FF: Minimizing HTTP Requests

As I mentioned last week, I’ll be talking about a few of my favorite techniques for making websites load faster–the rules and practices that I find interesting and intriguing as a web developer obsessed with a dash of challenge. ;)

One of the best ways to speed up website performance is by reducing the number of HTTP requests the website makes — it’s the first rule in YDN’s Best Practices for Speeding up your Web Site and YSlow, which is arranged according to what technique would have the most impact on your page’s performance. This rule can be quite tedious to do when optimizing a current website/layout, so the best case, really, is to start a project with this in mind.

The article explains it well, so I’ll just quote them (italics mine):

80% of the end-user response time is spent on the front-end. Most of this time is tied up in downloading all the components in the page: images, stylesheets, scripts, Flash, etc. Reducing the number of components in turn reduces the number of HTTP requests required to render the page. This is the key to faster pages.

The use of CSS sprites has been around for quite a while now, and is the best way to reduce the number of HTTP requests to your server. A CSS sprite is basically multiple images combined into one single, larger image, which is then positioned into your HTML elements via CSS.

Can you imagine the conversation between the browser and the server for either case?

Browser: Give me the background for the Index menu item.
Server: Here you go, it will take around 1 second.
Browser: While I’m getting that, can you also get me the background for the Blog menu item?
Server: Here it is, another second for that.
Browser: And let’s not forget the background for the About menu item, too.
Server: Of course, here you go, you’ll get it in a second.

As opposed to when you use a CSS sprite for your menu items:

Browser: Give me the background image for the navigation menu items.
Server: Here you go, it will take a bit less than 2 seconds.

Short and sweet.

Note, however, that if your visitors are predominantly dialup users, this might not be a good rule for you to follow — mostly because you really can’t stuff any more data into that pipe than that pipe can handle. It will take longer for them to download the image, which will affect their perception of the website, as opposed to an image that gets downloaded faster and shows up on their browser faster. Remember those old-school rules about slicing header images? That’s basically rooted in that scenario: dialup can only download so much, so give them a couple parts of the header to download and see immediately. What’s best for your website depends on your target visitors.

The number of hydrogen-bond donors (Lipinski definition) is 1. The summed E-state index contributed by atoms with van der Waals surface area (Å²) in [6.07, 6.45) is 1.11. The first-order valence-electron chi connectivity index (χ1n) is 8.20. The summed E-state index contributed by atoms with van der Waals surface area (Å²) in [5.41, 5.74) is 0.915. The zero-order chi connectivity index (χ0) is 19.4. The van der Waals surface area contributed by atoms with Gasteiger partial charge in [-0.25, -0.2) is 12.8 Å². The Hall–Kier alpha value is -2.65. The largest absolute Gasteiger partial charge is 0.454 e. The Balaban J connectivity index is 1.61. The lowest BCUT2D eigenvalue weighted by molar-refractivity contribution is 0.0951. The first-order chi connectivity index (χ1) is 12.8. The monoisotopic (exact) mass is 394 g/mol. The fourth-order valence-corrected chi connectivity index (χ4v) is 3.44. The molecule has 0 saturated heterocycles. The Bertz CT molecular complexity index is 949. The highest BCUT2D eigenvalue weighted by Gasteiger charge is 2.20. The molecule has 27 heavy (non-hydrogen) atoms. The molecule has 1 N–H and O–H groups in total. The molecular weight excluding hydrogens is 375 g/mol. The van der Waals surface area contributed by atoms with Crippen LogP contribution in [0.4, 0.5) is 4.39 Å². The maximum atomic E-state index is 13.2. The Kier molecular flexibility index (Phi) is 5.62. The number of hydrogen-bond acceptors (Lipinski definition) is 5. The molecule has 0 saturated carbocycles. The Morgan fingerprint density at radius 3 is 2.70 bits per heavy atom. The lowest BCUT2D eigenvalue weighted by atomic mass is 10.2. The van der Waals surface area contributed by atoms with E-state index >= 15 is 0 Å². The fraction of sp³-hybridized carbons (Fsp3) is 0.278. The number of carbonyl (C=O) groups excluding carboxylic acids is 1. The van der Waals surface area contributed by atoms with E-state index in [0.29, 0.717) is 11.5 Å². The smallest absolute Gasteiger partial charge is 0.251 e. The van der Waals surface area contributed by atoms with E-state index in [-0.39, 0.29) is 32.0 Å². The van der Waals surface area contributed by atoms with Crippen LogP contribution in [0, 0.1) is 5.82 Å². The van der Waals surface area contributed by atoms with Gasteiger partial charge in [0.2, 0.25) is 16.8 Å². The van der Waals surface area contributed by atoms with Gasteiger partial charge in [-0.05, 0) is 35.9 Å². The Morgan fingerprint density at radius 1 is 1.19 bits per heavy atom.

There are a couple of CSS sprite tutorials and generators around:

…to name a few. If you’re just getting started with spriting, I’d suggest you create your sprite manually in your preferred image editing application before trying one of the generators and work on something simple like navigation or lists with icons for the first few times. This should give you a better grasp of what happens with a sprite.

Something to keep in mind: sprites will add complexity to maintaining your design. Adding another image to an existing sprite, updating your CSS code to reflect that (and possibly impacting current CSS rules on other images using that same sprite) is slightly more time-consuming than just uploading a new image and a new CSS rule to use that single image. And of course, the more images on a single sprite, the more difficult it is to keep that image and the accompanying CSS rules maintainable. One of the ways to combat this is to organize sprites according to use. As opposed to one über-sprite containing everything and the dust on the coffee table, a sprite for navigation and a sprite for list items separately is easier to maintain and organize.

Good luck with minimizing your HTTP requests!